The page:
Castellers in the world

  • Date: 24th November 2021
  • Time: 15:00 CET
  • Online via Zoom
  • Language: English, Catalan

Image: «Diada castellera».Credit: Aniol Resclosa (CRDI). 1st November 2012. At the moment the human tower goes up, the group members have to push together to strengthen the structure they want to erect.

Traditional Catalan music accompaining the Castelles performances

CRDI, the Centre for Image Research and Diffusion in Girona, owns a large Image Archive that holds a wealth of materials reflecting different aspects of daily life in Girona and its rich cultural heritage. For WEAVE CRDI has curated a collection of 6.500 photographs and 186 videos about castellers (human castles). It has also curated a collection of daguerreotype photographs and plans to digitise more than 100 in 3D and aggregate them to Europeana.

CRDI is a Department inside the Record Management, Archives and Publications Service of Girona City Council . It is a member of Photoconsortium Association and very involved in different international initiatives regarding Photography Heritage. Its mission is to know, to protect, to promote, to offer and to disseminate the Image Heritage of Girona. The main services it provides are: preservation and conservation; on-site and online consultation: reproduction of original images; advice on the organization and management of fonds and collections; assessment and selection; implementation of technologies; management of intellectual property rights; guided tours for schools and specialists, and collaboration on outreach and training activities in connection with images.

The content it provides to the project are relevant for the cultural communities represented, that is: castellers (human castles) and communities linked to early photography. Regarding castellers it must be taken into account that in 2010 UNESCO approved the inclusion of castellers in its Representative List of Intangible Cultural Heritage of Humanity. In this way, castells acquired a universal status, with the highest possible recognition to which a popular culture element can aspire. After a long selection process, the final decision was made in Nairobi (Kenya) on the 16th of November 2010. In its decision, among other elements, the Committee highlighted that: “Human towers are recognized by Catalan people as an integral part of their cultural identity, transmitted from generation to generation and providing community members a sense of continuity, social cohesion and solidarity”.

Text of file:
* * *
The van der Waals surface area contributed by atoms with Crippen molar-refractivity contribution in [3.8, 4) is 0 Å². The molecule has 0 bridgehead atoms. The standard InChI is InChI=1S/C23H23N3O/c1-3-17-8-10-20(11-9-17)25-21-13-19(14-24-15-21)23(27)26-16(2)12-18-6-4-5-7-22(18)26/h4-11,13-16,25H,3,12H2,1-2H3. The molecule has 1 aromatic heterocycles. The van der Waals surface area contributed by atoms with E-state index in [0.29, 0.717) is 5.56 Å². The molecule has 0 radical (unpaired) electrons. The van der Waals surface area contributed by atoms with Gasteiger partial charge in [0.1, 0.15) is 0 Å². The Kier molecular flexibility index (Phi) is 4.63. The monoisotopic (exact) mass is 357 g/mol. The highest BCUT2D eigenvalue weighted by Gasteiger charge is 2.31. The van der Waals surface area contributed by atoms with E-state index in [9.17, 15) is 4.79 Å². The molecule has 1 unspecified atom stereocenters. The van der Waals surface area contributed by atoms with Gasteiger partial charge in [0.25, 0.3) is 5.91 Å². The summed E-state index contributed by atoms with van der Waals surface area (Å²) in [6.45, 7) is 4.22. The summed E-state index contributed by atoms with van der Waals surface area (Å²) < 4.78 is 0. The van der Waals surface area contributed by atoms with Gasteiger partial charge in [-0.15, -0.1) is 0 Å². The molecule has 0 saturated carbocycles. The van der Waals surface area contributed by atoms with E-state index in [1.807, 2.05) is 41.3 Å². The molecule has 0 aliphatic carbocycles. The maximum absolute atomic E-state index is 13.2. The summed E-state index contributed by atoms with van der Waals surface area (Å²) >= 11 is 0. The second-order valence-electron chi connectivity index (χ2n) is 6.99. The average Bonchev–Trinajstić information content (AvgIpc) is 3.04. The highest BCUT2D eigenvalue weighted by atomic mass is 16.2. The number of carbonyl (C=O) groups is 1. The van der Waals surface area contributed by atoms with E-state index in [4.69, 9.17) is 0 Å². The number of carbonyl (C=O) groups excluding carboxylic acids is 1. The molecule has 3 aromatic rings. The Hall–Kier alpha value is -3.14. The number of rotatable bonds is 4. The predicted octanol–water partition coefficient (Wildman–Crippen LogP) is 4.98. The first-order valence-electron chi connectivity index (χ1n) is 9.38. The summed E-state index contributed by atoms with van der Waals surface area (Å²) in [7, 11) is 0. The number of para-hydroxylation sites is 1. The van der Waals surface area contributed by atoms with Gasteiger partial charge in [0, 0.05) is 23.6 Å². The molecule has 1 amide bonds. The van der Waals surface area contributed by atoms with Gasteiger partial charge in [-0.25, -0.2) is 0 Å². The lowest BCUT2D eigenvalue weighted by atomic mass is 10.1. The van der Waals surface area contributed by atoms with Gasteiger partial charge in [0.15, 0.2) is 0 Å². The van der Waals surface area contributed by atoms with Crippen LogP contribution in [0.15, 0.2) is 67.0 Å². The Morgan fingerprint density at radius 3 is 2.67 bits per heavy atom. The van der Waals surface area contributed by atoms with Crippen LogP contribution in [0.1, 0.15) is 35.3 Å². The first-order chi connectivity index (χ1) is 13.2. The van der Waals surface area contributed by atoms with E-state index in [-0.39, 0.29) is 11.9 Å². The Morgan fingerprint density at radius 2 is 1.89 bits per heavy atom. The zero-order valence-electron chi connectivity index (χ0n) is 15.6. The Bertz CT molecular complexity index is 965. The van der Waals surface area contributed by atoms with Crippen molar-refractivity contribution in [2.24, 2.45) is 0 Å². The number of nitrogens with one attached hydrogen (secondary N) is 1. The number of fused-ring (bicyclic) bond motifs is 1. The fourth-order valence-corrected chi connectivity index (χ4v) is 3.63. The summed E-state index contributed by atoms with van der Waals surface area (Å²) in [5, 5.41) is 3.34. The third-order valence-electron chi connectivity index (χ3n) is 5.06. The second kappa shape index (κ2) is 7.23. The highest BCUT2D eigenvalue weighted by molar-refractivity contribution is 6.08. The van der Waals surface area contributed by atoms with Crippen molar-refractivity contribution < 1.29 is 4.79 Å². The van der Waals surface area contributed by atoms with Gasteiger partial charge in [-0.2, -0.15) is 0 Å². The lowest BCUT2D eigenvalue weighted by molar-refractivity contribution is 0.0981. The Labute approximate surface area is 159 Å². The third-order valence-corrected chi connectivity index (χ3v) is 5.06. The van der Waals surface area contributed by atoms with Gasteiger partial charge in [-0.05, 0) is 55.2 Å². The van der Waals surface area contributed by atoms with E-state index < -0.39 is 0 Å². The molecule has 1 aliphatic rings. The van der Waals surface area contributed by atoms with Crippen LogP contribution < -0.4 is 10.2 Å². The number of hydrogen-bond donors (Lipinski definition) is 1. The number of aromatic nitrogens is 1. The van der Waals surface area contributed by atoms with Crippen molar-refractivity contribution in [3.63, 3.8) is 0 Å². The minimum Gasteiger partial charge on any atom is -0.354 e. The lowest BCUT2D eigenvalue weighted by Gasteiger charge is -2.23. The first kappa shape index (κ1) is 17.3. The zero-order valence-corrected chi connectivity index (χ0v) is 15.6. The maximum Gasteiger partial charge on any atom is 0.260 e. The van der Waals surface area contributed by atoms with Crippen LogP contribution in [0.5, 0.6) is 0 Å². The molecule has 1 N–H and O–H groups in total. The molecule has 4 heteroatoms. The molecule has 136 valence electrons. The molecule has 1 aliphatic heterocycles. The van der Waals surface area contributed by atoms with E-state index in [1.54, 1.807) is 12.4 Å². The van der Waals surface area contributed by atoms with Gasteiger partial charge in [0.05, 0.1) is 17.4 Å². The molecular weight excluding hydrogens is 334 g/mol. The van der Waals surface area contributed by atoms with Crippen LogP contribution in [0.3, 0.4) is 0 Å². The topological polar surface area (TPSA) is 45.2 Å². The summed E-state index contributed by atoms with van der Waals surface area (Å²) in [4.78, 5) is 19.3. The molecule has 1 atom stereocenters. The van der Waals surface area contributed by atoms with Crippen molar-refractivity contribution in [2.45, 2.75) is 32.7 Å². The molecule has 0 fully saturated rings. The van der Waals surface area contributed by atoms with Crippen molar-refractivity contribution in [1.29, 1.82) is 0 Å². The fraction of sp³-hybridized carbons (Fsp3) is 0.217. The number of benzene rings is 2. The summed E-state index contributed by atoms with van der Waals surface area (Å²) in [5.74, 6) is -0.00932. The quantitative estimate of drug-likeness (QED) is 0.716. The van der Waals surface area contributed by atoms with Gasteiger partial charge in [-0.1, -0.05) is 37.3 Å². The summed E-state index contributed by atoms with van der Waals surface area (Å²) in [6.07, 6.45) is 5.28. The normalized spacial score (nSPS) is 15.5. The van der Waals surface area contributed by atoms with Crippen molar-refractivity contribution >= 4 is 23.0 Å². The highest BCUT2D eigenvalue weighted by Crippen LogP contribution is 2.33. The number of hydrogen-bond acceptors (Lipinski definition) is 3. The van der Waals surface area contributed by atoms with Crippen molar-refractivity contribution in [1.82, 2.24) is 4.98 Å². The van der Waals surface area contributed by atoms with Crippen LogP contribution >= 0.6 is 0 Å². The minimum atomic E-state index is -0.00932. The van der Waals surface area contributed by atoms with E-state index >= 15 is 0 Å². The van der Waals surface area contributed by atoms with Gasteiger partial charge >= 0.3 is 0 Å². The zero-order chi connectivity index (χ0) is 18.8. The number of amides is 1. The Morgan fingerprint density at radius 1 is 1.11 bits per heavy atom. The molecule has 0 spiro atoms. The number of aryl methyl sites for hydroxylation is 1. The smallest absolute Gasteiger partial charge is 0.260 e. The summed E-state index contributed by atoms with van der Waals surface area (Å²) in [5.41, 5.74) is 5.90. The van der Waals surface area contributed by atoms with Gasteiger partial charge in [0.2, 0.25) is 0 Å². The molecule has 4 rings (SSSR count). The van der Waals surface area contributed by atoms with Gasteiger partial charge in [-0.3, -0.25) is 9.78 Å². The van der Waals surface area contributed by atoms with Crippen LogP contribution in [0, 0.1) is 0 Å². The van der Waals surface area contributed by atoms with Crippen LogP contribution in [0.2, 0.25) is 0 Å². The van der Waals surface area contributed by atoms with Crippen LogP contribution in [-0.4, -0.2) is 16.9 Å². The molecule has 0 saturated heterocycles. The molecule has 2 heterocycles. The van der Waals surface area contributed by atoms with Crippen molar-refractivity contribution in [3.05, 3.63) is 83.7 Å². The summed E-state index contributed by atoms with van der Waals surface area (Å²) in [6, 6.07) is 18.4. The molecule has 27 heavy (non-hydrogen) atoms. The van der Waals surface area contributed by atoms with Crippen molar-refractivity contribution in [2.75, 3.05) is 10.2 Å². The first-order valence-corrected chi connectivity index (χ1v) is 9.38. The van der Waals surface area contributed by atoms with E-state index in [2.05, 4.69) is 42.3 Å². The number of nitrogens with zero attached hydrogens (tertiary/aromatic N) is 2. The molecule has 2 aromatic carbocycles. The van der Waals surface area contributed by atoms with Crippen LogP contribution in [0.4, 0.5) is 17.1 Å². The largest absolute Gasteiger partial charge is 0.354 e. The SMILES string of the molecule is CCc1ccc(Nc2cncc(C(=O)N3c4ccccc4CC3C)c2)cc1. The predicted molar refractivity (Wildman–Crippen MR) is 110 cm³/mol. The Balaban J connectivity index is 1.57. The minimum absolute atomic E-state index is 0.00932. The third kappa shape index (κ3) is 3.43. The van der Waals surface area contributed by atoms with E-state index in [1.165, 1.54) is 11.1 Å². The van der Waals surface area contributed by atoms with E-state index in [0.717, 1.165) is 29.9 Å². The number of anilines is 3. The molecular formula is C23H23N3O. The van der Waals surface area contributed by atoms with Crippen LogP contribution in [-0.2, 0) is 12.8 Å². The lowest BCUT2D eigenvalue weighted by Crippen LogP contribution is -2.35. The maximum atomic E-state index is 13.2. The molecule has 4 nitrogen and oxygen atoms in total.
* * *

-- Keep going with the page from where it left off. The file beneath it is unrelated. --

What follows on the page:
This introductory panel about Castellers Culture explained the values implicitly involved in this activity. This is something very specific to Catalan culture, although Castellers groups exist around the world. In this LabDay we connected with Castellers’ associations in different countries and share experiences and points of view. The aim was to explain the phenomena of the Castellers and mainly focuses on these values:

  • Amateurism. Human towers are an entirely altruistic activity. The recompense is the satisfaction of self-improvement and achieving challenges.
  • Family leisure. It is an activity the whole family can enjoy.
  • Teamwork. In human towers, glory always belongs to the group.
  • Associations are open and inclusive: there are men and women of all ages, from children to older people, from all social classes and origins.
  • Inclusion and integration are essential.
  • By definition, human towers show solidarity: everybody gives the group his or her effort, suffering, courage, time, etc.
  • They are an open, plural and democratic model of association.